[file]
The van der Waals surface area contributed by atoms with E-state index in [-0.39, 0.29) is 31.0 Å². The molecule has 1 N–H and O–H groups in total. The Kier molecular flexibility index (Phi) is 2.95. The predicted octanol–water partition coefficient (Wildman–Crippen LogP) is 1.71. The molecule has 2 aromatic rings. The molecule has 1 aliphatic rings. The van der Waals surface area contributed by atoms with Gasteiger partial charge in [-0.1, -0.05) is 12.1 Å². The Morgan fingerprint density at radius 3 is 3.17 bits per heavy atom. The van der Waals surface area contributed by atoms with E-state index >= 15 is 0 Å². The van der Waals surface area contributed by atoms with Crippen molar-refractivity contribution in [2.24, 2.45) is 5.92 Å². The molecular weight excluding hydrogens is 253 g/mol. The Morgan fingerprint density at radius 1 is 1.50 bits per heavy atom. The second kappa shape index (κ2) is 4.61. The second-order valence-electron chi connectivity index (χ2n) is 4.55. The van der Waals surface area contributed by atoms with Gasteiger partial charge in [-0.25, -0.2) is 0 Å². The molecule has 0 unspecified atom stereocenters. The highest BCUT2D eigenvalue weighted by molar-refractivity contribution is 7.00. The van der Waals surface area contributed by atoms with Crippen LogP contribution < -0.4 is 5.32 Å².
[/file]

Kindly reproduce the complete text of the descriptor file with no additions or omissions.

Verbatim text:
The van der Waals surface area contributed by atoms with E-state index in [-0.39, 0.29) is 31.0 Å². The molecule has 1 N–H and O–H groups in total. The Kier molecular flexibility index (Phi) is 2.95. The predicted octanol–water partition coefficient (Wildman–Crippen LogP) is 1.71. The molecule has 2 aromatic rings. The molecule has 1 aliphatic rings. The van der Waals surface area contributed by atoms with Gasteiger partial charge in [-0.1, -0.05) is 12.1 Å². The Morgan fingerprint density at radius 3 is 3.17 bits per heavy atom. The van der Waals surface area contributed by atoms with E-state index >= 15 is 0 Å². The van der Waals surface area contributed by atoms with Crippen molar-refractivity contribution in [2.24, 2.45) is 5.92 Å². The molecular weight excluding hydrogens is 253 g/mol. The Morgan fingerprint density at radius 1 is 1.50 bits per heavy atom. The second kappa shape index (κ2) is 4.61. The second-order valence-electron chi connectivity index (χ2n) is 4.55. The van der Waals surface area contributed by atoms with Gasteiger partial charge in [-0.25, -0.2) is 0 Å². The molecule has 0 unspecified atom stereocenters. The highest BCUT2D eigenvalue weighted by molar-refractivity contribution is 7.00. The van der Waals surface area contributed by atoms with Crippen LogP contribution < -0.4 is 5.32 Å².